According to the news release, in PHOTON, the safety of aflibercept 8 mg also continued to be similar to aflibercept through two years and remained consistent with the known safety profile of aflibercept from previous clinical trials for DME. Ocular treatment emergent adverse events (TEAE) occurring in ≥5% of patients in any treatment group, in decreasing frequency, were cataract, vitreous floaters, and conjunctival hemorrhage.

There were no cases of retinal vasculitis, occlusive retinitis or endophthalmitis. The rate of intraocular inflammation was 1.2% for both the aflibercept and aflibercept 8 mg groups. Anti-platelet trialists' collaboration-defined arterial thromboembolic TEAEs occurred in 7.2% of patients treated with aflibercept and 6.5% of patients treated with aflibercept 8 mg.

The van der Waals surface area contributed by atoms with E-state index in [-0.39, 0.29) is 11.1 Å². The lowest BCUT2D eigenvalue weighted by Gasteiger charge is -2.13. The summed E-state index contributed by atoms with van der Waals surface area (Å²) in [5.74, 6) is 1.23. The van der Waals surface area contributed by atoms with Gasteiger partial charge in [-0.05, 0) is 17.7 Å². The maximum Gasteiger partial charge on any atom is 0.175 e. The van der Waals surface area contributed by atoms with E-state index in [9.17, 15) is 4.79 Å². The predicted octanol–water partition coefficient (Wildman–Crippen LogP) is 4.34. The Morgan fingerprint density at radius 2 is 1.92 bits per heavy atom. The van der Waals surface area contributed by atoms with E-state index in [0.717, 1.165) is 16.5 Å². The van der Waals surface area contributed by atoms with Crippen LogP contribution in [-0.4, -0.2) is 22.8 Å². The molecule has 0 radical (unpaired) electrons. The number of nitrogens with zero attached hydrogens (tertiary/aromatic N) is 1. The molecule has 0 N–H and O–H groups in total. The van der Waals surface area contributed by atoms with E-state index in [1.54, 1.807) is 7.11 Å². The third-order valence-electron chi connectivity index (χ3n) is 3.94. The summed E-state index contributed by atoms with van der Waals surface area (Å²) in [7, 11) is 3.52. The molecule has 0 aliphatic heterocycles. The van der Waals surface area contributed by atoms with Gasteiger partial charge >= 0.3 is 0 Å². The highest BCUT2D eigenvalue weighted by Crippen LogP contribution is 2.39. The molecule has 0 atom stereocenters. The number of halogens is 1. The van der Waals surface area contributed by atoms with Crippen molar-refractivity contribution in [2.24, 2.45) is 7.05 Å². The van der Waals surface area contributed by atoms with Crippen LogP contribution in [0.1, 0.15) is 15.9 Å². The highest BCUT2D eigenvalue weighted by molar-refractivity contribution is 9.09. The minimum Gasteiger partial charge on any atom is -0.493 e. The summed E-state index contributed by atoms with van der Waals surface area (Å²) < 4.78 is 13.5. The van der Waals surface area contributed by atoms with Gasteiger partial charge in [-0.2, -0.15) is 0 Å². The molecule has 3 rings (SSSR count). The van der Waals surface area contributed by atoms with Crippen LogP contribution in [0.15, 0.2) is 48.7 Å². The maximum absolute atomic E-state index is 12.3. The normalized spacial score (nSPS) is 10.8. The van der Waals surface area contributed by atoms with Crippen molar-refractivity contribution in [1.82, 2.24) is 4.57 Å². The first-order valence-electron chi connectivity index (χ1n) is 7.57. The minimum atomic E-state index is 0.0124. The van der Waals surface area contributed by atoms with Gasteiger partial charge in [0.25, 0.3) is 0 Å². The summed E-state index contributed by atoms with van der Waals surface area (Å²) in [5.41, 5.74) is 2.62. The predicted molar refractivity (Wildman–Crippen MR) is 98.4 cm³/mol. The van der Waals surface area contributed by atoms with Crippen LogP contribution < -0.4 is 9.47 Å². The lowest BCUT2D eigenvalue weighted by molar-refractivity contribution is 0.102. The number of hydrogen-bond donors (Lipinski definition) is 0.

“The aflibercept 8 mg clinical trial program is the first to demonstrate that patients with diabetic macular edema can immediately be treated with every 12- or 16-week dosing after their initial monthly doses and experience lasting vision control,” George D. Yancopoulos, MD, PhD, board co-chair, president and chief scientific officer at Regeneron, and a principal inventor of EYLEA, said in the news release. “With these two-year results, Regeneron continues to raise the bar in clinical advancements for retinal treatments and remains committed to pursuing groundbreaking innovations in ophthalmology.”

The two-year data from the pivotal PULSAR trial for aflibercept 8 mg in wet age-related macular degeneration are expected in the third quarter of 2023, and the two-year data from both PHOTON and PULSAR are planned for presentation at an upcoming medical meeting.